Although it is set against the backdrop of the 1996 re-election of Bill Clinton, Warren Beatty's film Bulworth can tell us much about the state of America in 2016. The disgust and scorn that Bulworth displays for mainstream American politics is the same disgust and scorn millions of Americans feel today as they wait for yet another representative of corporate American to enter the White House - and, almost certainly, another Clinton.

AS THE UNITED STATES and the world counts down to the lacklustre and depressing presidential election on November 8, those seeking an antidote to the tragedy might like to take - in the absence of a revolution - a look at Warren Beatty's 1998 movie Bulworth. I think you may get more out of this literate and intelligent comedy-drama than a whole week of watching the 24/7 corporate news channels.

So long as he produced Bulworth within budget Twentieth Century Fox allowed Beatty the luxury of making his movie his own way, without studio executives breathing down his neck and offering 'advice'. And Beatty did just that. He used the funds of a conglomerate like Fox to make a remarkably left wing movie, all the more remarkable because it was made using the resources of the politically cautious Hollywood studio system.

Bulworth opens in 1996. It is the presidential primary and the film titles announce that Bill Clinton is running unopposed for the Democratic nomination, while Senator Bob Dole has secured the Republican nomination. The movie informs us that its politics as usual and “the populace is unaroused.”

Beatty plays Jay Billington Bulworth. He is a  Democratic senator and former liberal seeking re-election for the state of California. While his television commercials show a confident senator declaring that he is 'for a hand up, not a hand out" Bulworth can't believe what he has become.

Once a passionate politician who sought to win the world for the people who voted him into office, he has turned into a Clintonite machine politician - a protector of the powerful and vested interests who fund his election campaign. He realises, too late, that he has compromised away his principles. We find him shedding tears in his office, on the verge of a nervous breakdown.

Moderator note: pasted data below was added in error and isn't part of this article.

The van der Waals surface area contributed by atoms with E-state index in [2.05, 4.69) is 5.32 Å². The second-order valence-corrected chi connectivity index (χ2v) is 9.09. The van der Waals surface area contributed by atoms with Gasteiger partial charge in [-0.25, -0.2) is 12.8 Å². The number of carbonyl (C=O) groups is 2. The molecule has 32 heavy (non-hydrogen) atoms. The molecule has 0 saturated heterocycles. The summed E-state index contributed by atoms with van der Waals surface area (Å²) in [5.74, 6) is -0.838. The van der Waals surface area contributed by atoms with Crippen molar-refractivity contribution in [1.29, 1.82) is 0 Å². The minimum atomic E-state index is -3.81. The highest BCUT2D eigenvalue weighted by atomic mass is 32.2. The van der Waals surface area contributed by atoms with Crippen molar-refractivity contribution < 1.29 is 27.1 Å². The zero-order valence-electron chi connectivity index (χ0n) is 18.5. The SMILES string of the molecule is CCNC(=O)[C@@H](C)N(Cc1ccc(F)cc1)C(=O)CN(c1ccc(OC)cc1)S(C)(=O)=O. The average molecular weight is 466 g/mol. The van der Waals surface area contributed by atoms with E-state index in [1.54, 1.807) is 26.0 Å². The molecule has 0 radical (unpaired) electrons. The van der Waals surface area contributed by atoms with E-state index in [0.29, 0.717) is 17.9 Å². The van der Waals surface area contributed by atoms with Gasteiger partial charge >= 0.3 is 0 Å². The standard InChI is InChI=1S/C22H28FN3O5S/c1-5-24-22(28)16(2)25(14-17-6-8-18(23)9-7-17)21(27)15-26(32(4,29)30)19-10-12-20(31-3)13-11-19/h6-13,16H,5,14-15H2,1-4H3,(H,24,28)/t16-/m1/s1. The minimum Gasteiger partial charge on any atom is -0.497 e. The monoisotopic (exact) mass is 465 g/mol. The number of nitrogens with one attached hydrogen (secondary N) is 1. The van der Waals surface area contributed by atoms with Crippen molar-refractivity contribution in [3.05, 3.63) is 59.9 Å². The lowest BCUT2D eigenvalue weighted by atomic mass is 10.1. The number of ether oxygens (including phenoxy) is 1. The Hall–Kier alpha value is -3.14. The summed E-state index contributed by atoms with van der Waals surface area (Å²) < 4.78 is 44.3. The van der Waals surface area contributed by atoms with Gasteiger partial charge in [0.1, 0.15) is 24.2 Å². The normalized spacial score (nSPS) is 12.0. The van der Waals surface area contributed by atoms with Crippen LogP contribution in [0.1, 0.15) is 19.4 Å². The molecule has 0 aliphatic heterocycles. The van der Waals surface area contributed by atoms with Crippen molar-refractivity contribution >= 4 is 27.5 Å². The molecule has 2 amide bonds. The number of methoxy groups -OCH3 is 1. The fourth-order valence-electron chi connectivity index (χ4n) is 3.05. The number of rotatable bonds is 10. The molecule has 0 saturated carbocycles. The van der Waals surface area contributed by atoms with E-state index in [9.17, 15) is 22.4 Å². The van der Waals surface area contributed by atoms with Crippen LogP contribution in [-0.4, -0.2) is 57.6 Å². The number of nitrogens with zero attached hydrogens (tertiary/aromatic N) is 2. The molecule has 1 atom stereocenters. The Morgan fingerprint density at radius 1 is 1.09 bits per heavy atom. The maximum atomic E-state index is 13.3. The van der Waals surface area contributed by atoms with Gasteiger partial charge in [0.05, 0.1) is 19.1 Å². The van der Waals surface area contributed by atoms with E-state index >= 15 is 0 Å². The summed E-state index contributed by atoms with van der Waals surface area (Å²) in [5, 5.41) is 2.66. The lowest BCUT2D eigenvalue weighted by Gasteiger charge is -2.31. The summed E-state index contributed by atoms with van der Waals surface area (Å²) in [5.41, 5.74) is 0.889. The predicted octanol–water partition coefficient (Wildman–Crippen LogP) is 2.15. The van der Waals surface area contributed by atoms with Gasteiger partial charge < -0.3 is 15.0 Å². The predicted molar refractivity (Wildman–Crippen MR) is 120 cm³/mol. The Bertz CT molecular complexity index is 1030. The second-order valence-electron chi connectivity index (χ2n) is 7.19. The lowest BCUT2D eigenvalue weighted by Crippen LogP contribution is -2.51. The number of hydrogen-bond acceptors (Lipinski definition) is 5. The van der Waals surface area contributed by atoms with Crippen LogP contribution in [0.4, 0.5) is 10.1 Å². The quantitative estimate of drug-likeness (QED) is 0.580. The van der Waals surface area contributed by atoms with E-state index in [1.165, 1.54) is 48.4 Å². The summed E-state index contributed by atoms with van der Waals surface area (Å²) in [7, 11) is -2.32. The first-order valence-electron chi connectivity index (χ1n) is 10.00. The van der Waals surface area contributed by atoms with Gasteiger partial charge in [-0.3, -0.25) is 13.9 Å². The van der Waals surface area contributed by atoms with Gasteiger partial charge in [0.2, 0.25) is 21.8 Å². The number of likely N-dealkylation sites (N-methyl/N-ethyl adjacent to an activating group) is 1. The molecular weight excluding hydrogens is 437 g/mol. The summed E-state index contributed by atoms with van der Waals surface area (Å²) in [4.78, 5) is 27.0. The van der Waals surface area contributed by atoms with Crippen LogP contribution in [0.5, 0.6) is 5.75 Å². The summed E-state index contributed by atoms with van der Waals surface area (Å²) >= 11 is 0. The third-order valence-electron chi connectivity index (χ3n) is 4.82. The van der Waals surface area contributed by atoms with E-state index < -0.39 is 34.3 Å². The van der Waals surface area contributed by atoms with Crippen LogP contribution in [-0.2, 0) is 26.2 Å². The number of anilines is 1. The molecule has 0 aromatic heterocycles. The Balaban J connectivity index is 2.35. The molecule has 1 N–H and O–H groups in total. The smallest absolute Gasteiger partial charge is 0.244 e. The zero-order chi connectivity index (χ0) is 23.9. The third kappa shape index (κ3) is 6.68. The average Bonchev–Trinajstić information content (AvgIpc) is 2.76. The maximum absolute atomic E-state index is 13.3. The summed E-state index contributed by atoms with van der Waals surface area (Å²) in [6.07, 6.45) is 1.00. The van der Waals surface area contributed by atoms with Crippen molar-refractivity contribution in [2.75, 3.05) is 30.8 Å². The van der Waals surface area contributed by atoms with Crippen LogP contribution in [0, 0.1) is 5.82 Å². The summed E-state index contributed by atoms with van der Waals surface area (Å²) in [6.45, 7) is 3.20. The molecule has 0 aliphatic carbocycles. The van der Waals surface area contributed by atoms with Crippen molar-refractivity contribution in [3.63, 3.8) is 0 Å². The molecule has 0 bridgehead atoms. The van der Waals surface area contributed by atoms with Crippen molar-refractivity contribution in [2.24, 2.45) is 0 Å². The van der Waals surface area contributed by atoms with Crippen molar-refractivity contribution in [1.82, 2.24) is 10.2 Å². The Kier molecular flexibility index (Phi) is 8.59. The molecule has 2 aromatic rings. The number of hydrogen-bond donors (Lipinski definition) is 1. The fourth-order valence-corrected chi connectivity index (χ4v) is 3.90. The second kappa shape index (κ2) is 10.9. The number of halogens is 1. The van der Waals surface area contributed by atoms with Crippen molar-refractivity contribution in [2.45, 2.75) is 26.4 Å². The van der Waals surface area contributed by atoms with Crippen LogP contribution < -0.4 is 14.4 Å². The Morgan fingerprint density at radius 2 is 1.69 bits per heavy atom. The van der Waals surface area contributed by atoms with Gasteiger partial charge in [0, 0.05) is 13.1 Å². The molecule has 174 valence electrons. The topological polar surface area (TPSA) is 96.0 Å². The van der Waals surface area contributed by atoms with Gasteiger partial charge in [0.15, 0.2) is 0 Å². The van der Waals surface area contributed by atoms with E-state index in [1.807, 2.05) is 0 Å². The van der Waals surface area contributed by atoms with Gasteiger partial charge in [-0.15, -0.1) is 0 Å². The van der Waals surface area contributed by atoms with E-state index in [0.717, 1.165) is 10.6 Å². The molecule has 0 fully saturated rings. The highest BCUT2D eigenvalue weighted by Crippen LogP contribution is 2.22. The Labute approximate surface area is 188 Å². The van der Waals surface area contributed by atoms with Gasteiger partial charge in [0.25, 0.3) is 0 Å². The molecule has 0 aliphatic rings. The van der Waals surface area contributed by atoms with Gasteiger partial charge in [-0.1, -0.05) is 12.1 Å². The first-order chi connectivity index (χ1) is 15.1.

Unable to take it anymore, Bulworth concludes that drastic action is required. He orders his own assassination.

This, ironically, proves to be act of political liberation. He no longer cares about opinion polls, photo opportunities, media profiles and what his paymasters think. He gives speeches in which he admits the Democratic Party doesn’t care about black people, doesn’t care about the working class– doesn’t care about anyone, in fact, except for the rich and powerful who fund the Democratic Party.

In the movie’s pivotal moment, Bulworth attacks, in a rap, economic inequality, the lack of decent jobs, the parlous state of the health care system, the system's efforts to divide blacks and whites. The economic and social conditions in America are obscene, he asserts, not the four-letter words in rap music .He even mentions the unmentionable: socialism. The lyrics run, (“Yeah, yeah / You can call it single-payer or Canadian way / Only socialised medicine will ever save the day! Come on now, lemme hear that dirty word: Socialism!”).

As one critic wrote: "Bulworth is the harsh morning-after for liberals who went to bed with Bill Clinton and woke up with NAFTA and welfare reform." I might add that Hillary Clinton enthusiastically campaigned for her husband's punitive welfare reforms which plunged millions of Americans into poverty.

In some ways, Bulworth predicts the rise of not only Bernie Sanders and the national movement he inspired but also of other individuals and groups - such as Jill Stein and the Green Party and Black Lives Matter - united in their rejection of 'politics as usual' and their demand that the rule of the one percent be overthrown.

Bar a major and unexpected reversal, America and the world will soon be confronted by the corporate presidency of the discredited and deeply unpopular Hillary Clinton. Bulworth reminds us, that despite everything , there is still a world to win. Bulworth, in the end, is optimistic that ordinary Americans can finally break the political stranglehold of the Democrat-Republican dictatorship and the rule of the one percent.


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